The catch is in the rye

Once a popular prairie crop, rye has taken a backseat to more profitable crops in recent decades.
But  factors are coming into play to put fall rye back in our vocabulary: KWS hybrid rye varieties are now available through a Regina-based farmer-owned company called FP Genetics. About 20,000 acres of those hybrids are growing on prairie farms.
In this Special Report, Western Producer reporter Ron Lyseng writes about what’s new with an old crop.

Millers and distillers in the central United States annually import about 160,000 tonnes of rye from Scandinavia, shipping it up the Mississippi River as far north as Minneapolis.

Unloaded at Mississippi piers, the rye is priced at US$7to $8 per bushel.

Canadian prairie farmers might have a huge transportation advantage over Scandinavia given their proximity to the U.S., but American millers and distillers buy only about 80,000 tonnes of fall rye from Canada each year.

The Mississippi rye volume does not account for Scandinavian rye that lands on the eastern American seaboard.

Other stories in this WP Special Report:

So if Canadians can’t compete in U.S. rye markets in their own backyards, despite enjoying most of the advantages, what’s going on?

“Our biggest issue in not supplying that neighbouring market to the south is that we don’t have the consistent quality or consistent quantity they require,” says Rod Merryweather of FP Genetics in Regina, a farmer-owned seed company that has so far released two new hybrid fall rye varieties.

He says quality and quantity relate directly to genetics.

Canada’s older conventional varieties do not keep pace with the expectations of buyers, or growers. He says production has dropped in Western Canada to about half of what it was five years ago.

Merryweather says the only way to meet the quality and quantity criteria is to seed only hybrid varieties.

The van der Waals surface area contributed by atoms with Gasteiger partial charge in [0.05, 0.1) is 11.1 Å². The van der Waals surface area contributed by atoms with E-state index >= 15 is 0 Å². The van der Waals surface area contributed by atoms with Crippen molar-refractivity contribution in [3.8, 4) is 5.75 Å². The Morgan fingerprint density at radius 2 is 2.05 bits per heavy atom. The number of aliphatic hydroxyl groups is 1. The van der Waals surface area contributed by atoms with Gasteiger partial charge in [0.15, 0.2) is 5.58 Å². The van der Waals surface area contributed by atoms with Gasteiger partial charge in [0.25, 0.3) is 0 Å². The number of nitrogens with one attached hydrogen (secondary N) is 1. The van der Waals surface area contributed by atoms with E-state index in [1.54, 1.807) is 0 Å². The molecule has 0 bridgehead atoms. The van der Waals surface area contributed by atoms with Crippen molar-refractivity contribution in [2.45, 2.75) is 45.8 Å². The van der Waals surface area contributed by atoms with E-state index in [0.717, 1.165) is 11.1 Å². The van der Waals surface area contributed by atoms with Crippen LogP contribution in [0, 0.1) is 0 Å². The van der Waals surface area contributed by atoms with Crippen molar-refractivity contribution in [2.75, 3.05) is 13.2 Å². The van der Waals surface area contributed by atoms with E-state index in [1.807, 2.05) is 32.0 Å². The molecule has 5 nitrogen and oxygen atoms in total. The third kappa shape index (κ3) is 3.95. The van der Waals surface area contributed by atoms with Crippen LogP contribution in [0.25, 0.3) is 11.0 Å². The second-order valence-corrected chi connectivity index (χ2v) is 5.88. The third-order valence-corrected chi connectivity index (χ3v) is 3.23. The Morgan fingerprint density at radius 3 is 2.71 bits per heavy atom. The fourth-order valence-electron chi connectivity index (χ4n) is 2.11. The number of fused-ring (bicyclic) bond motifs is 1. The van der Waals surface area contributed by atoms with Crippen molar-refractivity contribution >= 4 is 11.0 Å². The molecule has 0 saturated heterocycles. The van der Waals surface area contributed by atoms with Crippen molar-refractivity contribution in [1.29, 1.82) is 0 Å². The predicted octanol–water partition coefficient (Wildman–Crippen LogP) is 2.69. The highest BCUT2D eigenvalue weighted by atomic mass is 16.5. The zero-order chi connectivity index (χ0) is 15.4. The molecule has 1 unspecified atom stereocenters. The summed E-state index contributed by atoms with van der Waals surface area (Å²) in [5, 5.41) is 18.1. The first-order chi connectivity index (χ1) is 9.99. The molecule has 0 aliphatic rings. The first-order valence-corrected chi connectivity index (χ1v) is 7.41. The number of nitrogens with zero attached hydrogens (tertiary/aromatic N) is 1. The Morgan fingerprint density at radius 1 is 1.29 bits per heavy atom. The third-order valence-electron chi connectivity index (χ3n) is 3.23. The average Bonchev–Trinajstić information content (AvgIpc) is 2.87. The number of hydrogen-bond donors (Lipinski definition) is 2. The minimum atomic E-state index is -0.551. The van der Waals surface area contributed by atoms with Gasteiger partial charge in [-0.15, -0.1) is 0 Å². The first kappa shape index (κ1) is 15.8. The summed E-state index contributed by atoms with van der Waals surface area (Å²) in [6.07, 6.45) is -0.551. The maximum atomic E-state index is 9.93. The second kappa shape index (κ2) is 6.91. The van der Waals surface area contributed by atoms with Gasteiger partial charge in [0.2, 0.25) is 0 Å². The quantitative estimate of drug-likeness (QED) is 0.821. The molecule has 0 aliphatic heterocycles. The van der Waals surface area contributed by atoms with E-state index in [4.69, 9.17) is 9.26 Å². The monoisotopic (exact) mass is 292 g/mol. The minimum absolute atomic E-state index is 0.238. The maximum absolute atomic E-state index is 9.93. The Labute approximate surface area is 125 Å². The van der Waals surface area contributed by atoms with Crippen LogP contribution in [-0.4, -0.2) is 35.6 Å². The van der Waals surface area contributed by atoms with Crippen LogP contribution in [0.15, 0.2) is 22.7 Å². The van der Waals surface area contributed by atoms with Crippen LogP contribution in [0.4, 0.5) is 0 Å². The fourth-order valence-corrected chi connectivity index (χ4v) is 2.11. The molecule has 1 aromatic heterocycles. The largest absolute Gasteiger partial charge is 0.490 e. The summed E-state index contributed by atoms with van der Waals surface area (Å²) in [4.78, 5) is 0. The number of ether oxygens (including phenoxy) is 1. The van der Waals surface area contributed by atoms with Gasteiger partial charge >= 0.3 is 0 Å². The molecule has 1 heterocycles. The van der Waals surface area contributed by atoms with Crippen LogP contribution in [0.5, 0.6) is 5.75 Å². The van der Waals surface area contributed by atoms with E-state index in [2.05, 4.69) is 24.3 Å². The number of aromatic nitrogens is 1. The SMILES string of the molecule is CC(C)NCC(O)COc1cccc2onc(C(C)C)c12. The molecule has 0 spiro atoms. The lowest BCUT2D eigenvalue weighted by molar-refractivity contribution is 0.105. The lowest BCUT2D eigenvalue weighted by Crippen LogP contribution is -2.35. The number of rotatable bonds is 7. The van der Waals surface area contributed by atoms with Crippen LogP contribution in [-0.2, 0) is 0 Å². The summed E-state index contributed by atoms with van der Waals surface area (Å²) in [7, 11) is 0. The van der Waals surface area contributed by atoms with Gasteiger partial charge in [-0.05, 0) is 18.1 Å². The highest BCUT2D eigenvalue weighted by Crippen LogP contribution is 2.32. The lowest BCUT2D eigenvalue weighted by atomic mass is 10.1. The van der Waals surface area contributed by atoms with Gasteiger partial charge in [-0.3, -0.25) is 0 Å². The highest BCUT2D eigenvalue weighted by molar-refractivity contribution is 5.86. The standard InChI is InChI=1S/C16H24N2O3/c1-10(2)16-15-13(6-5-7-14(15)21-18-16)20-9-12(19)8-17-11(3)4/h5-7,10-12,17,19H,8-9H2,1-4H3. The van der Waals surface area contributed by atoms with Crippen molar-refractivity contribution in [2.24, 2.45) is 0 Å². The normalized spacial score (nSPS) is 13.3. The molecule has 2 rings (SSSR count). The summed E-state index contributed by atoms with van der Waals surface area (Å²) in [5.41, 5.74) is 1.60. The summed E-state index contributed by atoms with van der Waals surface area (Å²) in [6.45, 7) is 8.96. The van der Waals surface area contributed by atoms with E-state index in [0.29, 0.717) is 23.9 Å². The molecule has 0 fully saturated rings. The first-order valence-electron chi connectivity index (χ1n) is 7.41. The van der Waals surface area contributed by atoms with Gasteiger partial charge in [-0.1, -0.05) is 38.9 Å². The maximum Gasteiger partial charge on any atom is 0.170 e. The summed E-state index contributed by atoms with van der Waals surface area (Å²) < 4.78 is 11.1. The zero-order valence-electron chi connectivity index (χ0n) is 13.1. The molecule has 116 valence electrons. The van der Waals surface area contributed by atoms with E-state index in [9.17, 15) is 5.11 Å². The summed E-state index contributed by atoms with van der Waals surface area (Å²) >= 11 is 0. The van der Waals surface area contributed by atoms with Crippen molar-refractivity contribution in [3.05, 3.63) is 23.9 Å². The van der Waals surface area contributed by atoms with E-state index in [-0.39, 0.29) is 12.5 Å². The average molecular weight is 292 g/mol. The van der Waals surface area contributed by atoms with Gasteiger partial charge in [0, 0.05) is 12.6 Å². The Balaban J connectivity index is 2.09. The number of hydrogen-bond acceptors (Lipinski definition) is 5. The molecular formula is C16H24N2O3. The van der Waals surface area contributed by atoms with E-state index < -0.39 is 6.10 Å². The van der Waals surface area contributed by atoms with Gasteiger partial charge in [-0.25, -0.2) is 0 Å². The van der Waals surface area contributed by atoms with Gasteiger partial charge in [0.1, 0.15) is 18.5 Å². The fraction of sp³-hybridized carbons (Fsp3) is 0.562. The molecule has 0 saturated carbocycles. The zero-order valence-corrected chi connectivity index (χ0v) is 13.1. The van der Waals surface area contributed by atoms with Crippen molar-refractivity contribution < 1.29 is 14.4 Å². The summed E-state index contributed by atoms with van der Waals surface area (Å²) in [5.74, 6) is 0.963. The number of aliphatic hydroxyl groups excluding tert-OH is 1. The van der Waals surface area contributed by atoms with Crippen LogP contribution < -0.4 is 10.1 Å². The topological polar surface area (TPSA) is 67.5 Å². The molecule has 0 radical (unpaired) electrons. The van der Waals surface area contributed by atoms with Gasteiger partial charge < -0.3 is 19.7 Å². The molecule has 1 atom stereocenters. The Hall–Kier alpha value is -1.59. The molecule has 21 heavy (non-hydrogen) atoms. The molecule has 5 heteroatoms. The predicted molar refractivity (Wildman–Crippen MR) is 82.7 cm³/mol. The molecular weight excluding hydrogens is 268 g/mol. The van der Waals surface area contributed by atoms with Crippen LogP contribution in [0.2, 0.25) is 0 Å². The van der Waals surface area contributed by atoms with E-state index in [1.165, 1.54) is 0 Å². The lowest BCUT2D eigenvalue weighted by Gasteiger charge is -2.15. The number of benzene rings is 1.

However, there has been no Canadian innovation in rye breeding in the past 25 years, which is why it’s becoming obsolete.

“Hybrid rye generally yields about 30 percent higher than the conventional rye varieties we’ve been growing, and 15 percent higher than winter wheat. And right now prices are higher than winter wheat,” says Merryweather.

The two hybrids FP Genetics has released, Brasetto in 2014 and Bono in 2015, come from the German seed company KWS.

The Scandinavian-grown rye imported by American users also comes from KWS stock. The rye coming up the Mississippi is KWS Brasetto and Bono, the same two hybrids now registered for growers in Canada.

“Brasetto is the variety with 30 percent higher yield. Our latest hybrid is Bono and it has another 10 percent yield increase over Brasetto,” says Merryweather. “These varieties are a lot more uniform because they’re hybrids. You generally get better quality and the seeds are all very similar.

“The biggest benefit is that the falling numbers are 60 to 100 points higher than conventional rye. The open varieties farmers have been growing would have a falling number in the range of 180 to 200 if it was good quality. Our hybrids are in the range of 260 to 280. That’s a huge consideration for buyers. The falling number is their criteria to judge if they can make a quality product.”